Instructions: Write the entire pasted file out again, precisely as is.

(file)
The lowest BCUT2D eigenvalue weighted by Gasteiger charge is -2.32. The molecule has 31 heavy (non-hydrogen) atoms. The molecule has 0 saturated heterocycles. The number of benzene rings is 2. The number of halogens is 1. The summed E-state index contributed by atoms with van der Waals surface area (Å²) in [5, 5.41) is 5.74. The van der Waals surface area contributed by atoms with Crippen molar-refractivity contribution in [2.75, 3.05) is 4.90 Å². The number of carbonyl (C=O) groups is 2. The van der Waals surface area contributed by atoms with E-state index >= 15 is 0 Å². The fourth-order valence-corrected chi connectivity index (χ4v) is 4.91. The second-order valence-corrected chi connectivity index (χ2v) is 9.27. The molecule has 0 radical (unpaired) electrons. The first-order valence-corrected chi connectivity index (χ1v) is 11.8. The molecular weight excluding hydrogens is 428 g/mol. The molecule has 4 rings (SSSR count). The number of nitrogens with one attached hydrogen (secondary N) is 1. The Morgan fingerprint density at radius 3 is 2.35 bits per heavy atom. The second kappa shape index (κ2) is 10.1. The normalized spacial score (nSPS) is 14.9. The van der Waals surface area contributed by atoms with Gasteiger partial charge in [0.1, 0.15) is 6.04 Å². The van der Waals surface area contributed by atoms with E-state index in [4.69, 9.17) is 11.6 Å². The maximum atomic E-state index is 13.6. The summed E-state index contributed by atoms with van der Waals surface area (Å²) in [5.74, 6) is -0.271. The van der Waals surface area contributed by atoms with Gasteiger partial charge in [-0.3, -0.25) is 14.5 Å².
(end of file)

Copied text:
The lowest BCUT2D eigenvalue weighted by Gasteiger charge is -2.32. The molecule has 31 heavy (non-hydrogen) atoms. The molecule has 0 saturated heterocycles. The number of benzene rings is 2. The number of halogens is 1. The summed E-state index contributed by atoms with van der Waals surface area (Å²) in [5, 5.41) is 5.74. The van der Waals surface area contributed by atoms with Crippen molar-refractivity contribution in [2.75, 3.05) is 4.90 Å². The number of carbonyl (C=O) groups is 2. The van der Waals surface area contributed by atoms with E-state index >= 15 is 0 Å². The fourth-order valence-corrected chi connectivity index (χ4v) is 4.91. The second-order valence-corrected chi connectivity index (χ2v) is 9.27. The molecule has 0 radical (unpaired) electrons. The first-order valence-corrected chi connectivity index (χ1v) is 11.8. The molecular weight excluding hydrogens is 428 g/mol. The molecule has 4 rings (SSSR count). The number of nitrogens with one attached hydrogen (secondary N) is 1. The Morgan fingerprint density at radius 3 is 2.35 bits per heavy atom. The second kappa shape index (κ2) is 10.1. The normalized spacial score (nSPS) is 14.9. The van der Waals surface area contributed by atoms with Gasteiger partial charge in [0.1, 0.15) is 6.04 Å². The van der Waals surface area contributed by atoms with E-state index in [4.69, 9.17) is 11.6 Å². The maximum atomic E-state index is 13.6. The summed E-state index contributed by atoms with van der Waals surface area (Å²) in [5.74, 6) is -0.271. The van der Waals surface area contributed by atoms with Gasteiger partial charge in [-0.3, -0.25) is 14.5 Å².